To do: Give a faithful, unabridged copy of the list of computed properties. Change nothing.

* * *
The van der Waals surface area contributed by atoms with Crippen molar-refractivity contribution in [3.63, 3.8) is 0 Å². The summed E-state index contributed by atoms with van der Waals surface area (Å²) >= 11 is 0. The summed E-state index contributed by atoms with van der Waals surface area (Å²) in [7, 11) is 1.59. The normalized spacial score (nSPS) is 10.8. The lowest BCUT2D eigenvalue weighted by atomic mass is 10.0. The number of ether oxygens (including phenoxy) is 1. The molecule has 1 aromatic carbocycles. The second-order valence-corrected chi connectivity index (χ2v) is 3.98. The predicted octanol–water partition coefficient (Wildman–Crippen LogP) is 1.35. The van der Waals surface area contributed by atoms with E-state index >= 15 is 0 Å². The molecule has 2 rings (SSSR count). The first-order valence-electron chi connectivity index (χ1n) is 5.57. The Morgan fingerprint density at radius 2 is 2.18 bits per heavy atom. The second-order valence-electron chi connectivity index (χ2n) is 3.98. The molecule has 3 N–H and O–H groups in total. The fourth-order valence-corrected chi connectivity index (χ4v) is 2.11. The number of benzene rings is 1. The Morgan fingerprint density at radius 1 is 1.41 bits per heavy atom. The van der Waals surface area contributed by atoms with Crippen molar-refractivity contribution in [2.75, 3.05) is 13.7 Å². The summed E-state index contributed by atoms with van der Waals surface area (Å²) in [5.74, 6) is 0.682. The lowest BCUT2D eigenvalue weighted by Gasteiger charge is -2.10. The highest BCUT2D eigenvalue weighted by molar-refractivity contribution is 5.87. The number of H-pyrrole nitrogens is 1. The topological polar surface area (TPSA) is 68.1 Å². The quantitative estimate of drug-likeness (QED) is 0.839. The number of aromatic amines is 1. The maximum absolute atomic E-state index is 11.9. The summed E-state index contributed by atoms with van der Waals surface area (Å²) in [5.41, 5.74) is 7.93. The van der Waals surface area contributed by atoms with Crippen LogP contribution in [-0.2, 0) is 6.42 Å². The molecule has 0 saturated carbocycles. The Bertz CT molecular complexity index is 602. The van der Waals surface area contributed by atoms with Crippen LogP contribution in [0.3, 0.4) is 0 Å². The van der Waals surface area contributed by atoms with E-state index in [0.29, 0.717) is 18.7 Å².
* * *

The van der Waals surface area contributed by atoms with Crippen molar-refractivity contribution in [3.63, 3.8) is 0 Å². The summed E-state index contributed by atoms with van der Waals surface area (Å²) >= 11 is 0. The summed E-state index contributed by atoms with van der Waals surface area (Å²) in [7, 11) is 1.59. The normalized spacial score (nSPS) is 10.8. The lowest BCUT2D eigenvalue weighted by atomic mass is 10.0. The number of ether oxygens (including phenoxy) is 1. The molecule has 1 aromatic carbocycles. The second-order valence-corrected chi connectivity index (χ2v) is 3.98. The predicted octanol–water partition coefficient (Wildman–Crippen LogP) is 1.35. The van der Waals surface area contributed by atoms with E-state index >= 15 is 0 Å². The molecule has 2 rings (SSSR count). The first-order valence-electron chi connectivity index (χ1n) is 5.57. The Morgan fingerprint density at radius 2 is 2.18 bits per heavy atom. The second-order valence-electron chi connectivity index (χ2n) is 3.98. The molecule has 3 N–H and O–H groups in total. The fourth-order valence-corrected chi connectivity index (χ4v) is 2.11. The number of benzene rings is 1. The Morgan fingerprint density at radius 1 is 1.41 bits per heavy atom. The van der Waals surface area contributed by atoms with Crippen molar-refractivity contribution in [2.75, 3.05) is 13.7 Å². The summed E-state index contributed by atoms with van der Waals surface area (Å²) in [5.74, 6) is 0.682. The lowest BCUT2D eigenvalue weighted by Gasteiger charge is -2.10. The highest BCUT2D eigenvalue weighted by molar-refractivity contribution is 5.87. The number of H-pyrrole nitrogens is 1. The topological polar surface area (TPSA) is 68.1 Å². The quantitative estimate of drug-likeness (QED) is 0.839. The number of aromatic amines is 1. The maximum absolute atomic E-state index is 11.9. The summed E-state index contributed by atoms with van der Waals surface area (Å²) in [5.41, 5.74) is 7.93. The van der Waals surface area contributed by atoms with Crippen LogP contribution in [-0.2, 0) is 6.42 Å². The molecule has 0 saturated carbocycles. The Bertz CT molecular complexity index is 602. The van der Waals surface area contributed by atoms with Crippen LogP contribution in [0.3, 0.4) is 0 Å². The van der Waals surface area contributed by atoms with E-state index in [0.29, 0.717) is 18.7 Å².